A new study examining the levels of support of various alcohol control policies across seven countries including Australia, has found broad support for the proposition that alcohol products should carry pregnancy health warnings.
The findings—that 68% of Australians and 67% of New Zealanders surveyed are in favor—come at a critical time, with Australian and New Zealand Health and Food Ministers shortly to vote on recommendations by independent authority Food Standards Australia New Zealand (FSANZ) to introduce long-awaited alcohol warning labels.
Conducted by The George Institute for Global Health, the study measured the level of support for 14 alcohol control initiatives relating to a range of issues including alcohol labeling, pricing and promotion across seven countries—Australia, Canada, China, India, New Zealand, the United Kingdom and the United States.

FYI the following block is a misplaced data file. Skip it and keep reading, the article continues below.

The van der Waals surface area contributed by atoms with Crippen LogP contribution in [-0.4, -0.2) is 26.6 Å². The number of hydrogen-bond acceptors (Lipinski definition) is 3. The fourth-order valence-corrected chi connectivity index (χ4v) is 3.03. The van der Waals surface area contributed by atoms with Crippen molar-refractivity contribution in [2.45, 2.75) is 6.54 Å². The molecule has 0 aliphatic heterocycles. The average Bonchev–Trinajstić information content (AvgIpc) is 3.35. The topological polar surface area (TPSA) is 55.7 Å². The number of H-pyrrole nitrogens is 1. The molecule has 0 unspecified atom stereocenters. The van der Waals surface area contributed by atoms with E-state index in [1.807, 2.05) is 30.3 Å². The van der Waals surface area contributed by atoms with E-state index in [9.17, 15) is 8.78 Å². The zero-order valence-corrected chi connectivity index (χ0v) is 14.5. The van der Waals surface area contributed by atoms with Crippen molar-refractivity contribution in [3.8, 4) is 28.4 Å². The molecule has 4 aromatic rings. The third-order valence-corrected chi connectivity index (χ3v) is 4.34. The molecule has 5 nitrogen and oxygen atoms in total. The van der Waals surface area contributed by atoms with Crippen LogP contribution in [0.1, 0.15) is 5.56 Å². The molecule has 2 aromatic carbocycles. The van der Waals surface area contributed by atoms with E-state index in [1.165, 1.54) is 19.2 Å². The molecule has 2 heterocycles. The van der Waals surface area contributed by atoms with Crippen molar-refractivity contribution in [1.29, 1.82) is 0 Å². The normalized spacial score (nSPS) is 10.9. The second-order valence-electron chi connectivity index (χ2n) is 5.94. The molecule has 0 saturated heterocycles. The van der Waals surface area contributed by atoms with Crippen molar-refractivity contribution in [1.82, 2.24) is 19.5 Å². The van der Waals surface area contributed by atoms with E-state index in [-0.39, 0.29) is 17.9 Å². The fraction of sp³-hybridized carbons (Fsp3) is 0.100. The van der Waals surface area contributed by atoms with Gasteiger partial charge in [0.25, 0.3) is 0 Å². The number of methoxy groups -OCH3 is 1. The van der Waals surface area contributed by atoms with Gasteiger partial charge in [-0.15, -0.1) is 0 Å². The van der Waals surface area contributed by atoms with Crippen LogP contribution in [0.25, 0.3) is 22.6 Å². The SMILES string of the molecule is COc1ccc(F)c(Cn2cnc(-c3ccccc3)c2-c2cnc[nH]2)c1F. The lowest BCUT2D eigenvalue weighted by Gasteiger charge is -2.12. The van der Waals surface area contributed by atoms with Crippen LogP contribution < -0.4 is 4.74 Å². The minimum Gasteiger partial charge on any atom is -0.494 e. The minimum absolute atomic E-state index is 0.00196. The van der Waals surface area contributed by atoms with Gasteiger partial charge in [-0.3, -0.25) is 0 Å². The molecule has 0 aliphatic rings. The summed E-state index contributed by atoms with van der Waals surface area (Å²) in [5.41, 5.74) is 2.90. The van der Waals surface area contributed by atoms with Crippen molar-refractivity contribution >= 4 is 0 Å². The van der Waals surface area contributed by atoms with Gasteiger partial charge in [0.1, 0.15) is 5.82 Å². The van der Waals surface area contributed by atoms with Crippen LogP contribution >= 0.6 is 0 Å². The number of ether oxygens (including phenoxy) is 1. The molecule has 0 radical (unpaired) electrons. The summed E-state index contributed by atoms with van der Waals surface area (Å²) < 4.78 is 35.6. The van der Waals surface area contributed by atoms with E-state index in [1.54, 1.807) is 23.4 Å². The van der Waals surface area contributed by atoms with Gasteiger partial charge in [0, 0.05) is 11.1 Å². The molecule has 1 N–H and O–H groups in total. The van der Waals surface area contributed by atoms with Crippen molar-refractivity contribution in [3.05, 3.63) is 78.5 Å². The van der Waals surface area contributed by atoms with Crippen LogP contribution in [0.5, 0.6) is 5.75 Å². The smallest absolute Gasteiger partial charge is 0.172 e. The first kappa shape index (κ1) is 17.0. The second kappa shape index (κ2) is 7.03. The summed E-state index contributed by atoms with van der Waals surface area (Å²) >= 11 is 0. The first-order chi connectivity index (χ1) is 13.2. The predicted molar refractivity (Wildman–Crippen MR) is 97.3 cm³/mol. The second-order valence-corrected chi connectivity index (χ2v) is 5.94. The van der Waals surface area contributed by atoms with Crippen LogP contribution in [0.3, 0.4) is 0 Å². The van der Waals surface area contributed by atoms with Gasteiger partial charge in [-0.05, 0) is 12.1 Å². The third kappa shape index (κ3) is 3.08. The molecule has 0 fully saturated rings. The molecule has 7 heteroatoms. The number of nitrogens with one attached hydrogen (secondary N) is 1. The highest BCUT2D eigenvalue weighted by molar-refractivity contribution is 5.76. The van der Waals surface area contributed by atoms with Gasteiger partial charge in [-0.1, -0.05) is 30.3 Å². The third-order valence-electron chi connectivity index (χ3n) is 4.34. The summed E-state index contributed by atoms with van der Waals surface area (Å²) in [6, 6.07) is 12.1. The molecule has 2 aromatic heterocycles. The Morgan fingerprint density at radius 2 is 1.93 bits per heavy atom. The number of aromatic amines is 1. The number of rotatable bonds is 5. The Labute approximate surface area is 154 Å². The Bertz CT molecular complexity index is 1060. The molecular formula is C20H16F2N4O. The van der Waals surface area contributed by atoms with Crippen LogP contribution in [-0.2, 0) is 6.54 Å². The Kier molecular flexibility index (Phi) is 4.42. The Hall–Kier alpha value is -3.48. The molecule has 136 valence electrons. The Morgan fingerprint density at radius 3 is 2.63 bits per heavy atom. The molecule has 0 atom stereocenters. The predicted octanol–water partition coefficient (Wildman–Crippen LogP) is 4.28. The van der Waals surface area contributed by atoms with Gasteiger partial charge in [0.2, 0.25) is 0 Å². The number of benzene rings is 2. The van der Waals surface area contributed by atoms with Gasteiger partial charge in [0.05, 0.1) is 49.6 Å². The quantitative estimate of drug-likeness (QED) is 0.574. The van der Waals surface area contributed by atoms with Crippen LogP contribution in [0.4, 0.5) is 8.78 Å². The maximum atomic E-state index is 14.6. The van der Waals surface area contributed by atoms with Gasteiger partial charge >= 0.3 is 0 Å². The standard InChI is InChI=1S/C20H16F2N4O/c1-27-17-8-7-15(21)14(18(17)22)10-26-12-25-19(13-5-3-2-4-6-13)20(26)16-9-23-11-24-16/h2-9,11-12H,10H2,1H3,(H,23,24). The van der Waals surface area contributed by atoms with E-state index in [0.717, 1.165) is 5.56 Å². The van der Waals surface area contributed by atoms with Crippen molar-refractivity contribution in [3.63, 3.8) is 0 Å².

As part of a larger study examining attitudes and behaviors relevant to health policy support across the seven countries a minimum of 1,000 adults (18+ years) from each country completed an online survey.
While previous research on public attitudes to alcohol policies has examined attitudes in higher-income countries, this is one of few studies to also examine support for such policies in China and India—two highly populous countries experiencing rapid economic growth and rising per capita alcohol consumption.
Across all policies, support was generally higher in India (80-86%) and China (57-85%), and lower in the United States (33-72%) and Canada (35-68%).
Support was highest for labeling requirements, in particular pregnancy warnings (67-85%) and standard drink quantity information (63-83%).
Professor Simone Pettigrew, Program Head, Food Policy at The George Institute and study co-author said the high level of public support for alcohol control initiatives in the seven countries surveyed was helpful in providing governments with the impetus they need to introduce appropriate and effective public health measures.